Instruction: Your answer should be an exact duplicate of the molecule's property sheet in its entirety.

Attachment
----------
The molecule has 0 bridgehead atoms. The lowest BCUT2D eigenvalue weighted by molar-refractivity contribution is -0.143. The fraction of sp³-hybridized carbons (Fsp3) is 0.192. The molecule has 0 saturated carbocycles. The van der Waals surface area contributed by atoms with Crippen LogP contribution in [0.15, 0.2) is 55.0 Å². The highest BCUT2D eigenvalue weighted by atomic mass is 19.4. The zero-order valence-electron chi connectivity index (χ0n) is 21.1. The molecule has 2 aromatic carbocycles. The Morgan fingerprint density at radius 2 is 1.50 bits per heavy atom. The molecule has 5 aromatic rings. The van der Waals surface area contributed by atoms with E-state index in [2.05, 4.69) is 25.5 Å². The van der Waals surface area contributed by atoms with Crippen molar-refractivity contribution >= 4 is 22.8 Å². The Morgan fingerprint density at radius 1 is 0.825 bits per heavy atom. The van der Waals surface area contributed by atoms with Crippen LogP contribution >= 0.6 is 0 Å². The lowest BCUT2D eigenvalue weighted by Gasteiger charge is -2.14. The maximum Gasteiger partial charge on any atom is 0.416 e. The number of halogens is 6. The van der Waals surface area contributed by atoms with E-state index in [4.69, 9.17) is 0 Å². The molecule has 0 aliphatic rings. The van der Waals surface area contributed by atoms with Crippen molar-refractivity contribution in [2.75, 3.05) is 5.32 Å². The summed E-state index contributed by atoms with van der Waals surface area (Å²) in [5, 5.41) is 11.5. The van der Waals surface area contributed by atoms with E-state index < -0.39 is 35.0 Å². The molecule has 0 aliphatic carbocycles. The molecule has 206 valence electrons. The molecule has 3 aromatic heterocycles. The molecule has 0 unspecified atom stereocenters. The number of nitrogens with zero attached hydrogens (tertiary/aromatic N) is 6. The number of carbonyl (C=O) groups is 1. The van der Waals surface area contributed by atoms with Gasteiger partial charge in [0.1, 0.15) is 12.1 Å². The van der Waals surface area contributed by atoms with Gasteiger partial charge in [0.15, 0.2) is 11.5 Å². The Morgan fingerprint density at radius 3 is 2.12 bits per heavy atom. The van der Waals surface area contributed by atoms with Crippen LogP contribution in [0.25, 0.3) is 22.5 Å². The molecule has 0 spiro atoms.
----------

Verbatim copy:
The molecule has 0 bridgehead atoms. The lowest BCUT2D eigenvalue weighted by molar-refractivity contribution is -0.143. The fraction of sp³-hybridized carbons (Fsp3) is 0.192. The molecule has 0 saturated carbocycles. The van der Waals surface area contributed by atoms with Crippen LogP contribution in [0.15, 0.2) is 55.0 Å². The highest BCUT2D eigenvalue weighted by atomic mass is 19.4. The zero-order valence-electron chi connectivity index (χ0n) is 21.1. The molecule has 2 aromatic carbocycles. The Morgan fingerprint density at radius 2 is 1.50 bits per heavy atom. The molecule has 5 aromatic rings. The van der Waals surface area contributed by atoms with E-state index in [2.05, 4.69) is 25.5 Å². The van der Waals surface area contributed by atoms with Crippen molar-refractivity contribution >= 4 is 22.8 Å². The Morgan fingerprint density at radius 1 is 0.825 bits per heavy atom. The van der Waals surface area contributed by atoms with Crippen LogP contribution >= 0.6 is 0 Å². The lowest BCUT2D eigenvalue weighted by Gasteiger charge is -2.14. The maximum Gasteiger partial charge on any atom is 0.416 e. The number of halogens is 6. The van der Waals surface area contributed by atoms with E-state index in [4.69, 9.17) is 0 Å². The molecule has 0 aliphatic rings. The van der Waals surface area contributed by atoms with Crippen molar-refractivity contribution in [2.75, 3.05) is 5.32 Å². The summed E-state index contributed by atoms with van der Waals surface area (Å²) in [5, 5.41) is 11.5. The van der Waals surface area contributed by atoms with E-state index < -0.39 is 35.0 Å². The molecule has 0 aliphatic carbocycles. The molecule has 206 valence electrons. The molecule has 3 aromatic heterocycles. The molecule has 0 unspecified atom stereocenters. The number of nitrogens with zero attached hydrogens (tertiary/aromatic N) is 6. The number of carbonyl (C=O) groups is 1. The van der Waals surface area contributed by atoms with Gasteiger partial charge in [0.1, 0.15) is 12.1 Å². The van der Waals surface area contributed by atoms with Gasteiger partial charge in [0.15, 0.2) is 11.5 Å². The Morgan fingerprint density at radius 3 is 2.12 bits per heavy atom. The van der Waals surface area contributed by atoms with Crippen LogP contribution in [0.25, 0.3) is 22.5 Å². The molecule has 0 spiro atoms.